Skies

Skies are created just like any other texture. However, to use them as a sky, name the texture SKYx, with x being the integer number you want. You can then use the sky for your levels by referencing the sky number in the level headers, using the SkyNum parameter.

Flats

Unlike textures, images that are used for flats must be exactly square. Their height and width must also be one of the following: 32, 64, 128, 256, 512, 1024 or 2048. Importing the flats works just like with textures above, except that the marker lumps are called F_START and F_END, and that you need to convert the images to "Doom Flat (Paletted)" instead of "Doom Gfx (Paletted)".

Composite textures

If you want to import additional patches for your composite textures that cannot be used as stand-alone textures, import them just like the single-image textures above, but put them between P_START and P_END marker lumps.

To create new composite textures, open SLADE's texture editor by clicking Archive → Texture Editor in the menu bar. If no TEXTURES lump already exists in your WAD file, SLADE will ask you if it should create one for you. Click yes and select "ZDoom (TEXTURES)" and "Create New (Empty)" in the window that now opens. Now a new lump called TEXTURES should appear. Double-click that lump to open the texture editor. The texture editor provides a simple interface for creating composite textures out of your patches. To the left is a list of all composite textures. If you click on a texture, it will be displayed in the center of the window.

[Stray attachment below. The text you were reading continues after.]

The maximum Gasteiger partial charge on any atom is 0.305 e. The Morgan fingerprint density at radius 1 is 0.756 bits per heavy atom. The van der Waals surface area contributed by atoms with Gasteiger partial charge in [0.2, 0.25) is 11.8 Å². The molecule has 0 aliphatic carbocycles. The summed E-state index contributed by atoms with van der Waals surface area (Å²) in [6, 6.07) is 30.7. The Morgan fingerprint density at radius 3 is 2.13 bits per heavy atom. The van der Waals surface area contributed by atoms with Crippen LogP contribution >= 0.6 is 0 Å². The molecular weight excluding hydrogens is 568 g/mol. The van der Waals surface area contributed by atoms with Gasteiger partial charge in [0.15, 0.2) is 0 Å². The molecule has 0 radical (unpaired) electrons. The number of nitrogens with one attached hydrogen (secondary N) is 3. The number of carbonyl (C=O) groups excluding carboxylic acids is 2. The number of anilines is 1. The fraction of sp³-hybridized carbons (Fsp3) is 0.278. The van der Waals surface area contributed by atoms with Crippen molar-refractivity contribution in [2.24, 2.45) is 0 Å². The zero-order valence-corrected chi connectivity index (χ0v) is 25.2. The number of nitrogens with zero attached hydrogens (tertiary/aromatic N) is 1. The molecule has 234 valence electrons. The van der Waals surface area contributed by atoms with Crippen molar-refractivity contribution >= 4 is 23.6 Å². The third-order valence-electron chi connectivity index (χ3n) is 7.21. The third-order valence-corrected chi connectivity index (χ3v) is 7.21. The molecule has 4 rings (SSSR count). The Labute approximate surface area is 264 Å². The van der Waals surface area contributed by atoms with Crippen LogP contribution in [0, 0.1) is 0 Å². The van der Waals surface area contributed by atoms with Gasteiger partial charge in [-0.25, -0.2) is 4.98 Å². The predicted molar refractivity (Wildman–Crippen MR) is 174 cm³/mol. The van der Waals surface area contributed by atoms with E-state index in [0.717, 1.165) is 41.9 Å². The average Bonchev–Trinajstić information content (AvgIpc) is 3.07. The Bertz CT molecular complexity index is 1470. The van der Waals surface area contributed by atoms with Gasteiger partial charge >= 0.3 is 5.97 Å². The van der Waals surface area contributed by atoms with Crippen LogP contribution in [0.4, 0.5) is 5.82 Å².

For the purposes of this tutorial, we will create a texture out of patches that are already included with SRB2. To create a new texture, click the "New" button below the list of textures and enter MARIOVIN as the name. Now an empty 64×128 texture frame will appear in the center of the window. At the bottom of the screen is a panel where you can edit various properties of the texture. Most of these have no effect in SRB2, but you can set the name and the size of the texture here. Increase the size to 128×128. Also, you must always set the type to "WallTexture" for SRB2 to recognize the texture.

To the right of the screen is a list of patches that are included in the texture. Right now the field is empty. Click the "Add new patch to texture" button to open the graphics browser. Note that the patches are separated from the stand-alone textures here. Go into the textures selection and search for MARIOW1 (there is a search box in the top right corner). Select this texture to add it to your composite texture. You will see that the previously empty texture frame is now filled up by the selected texture.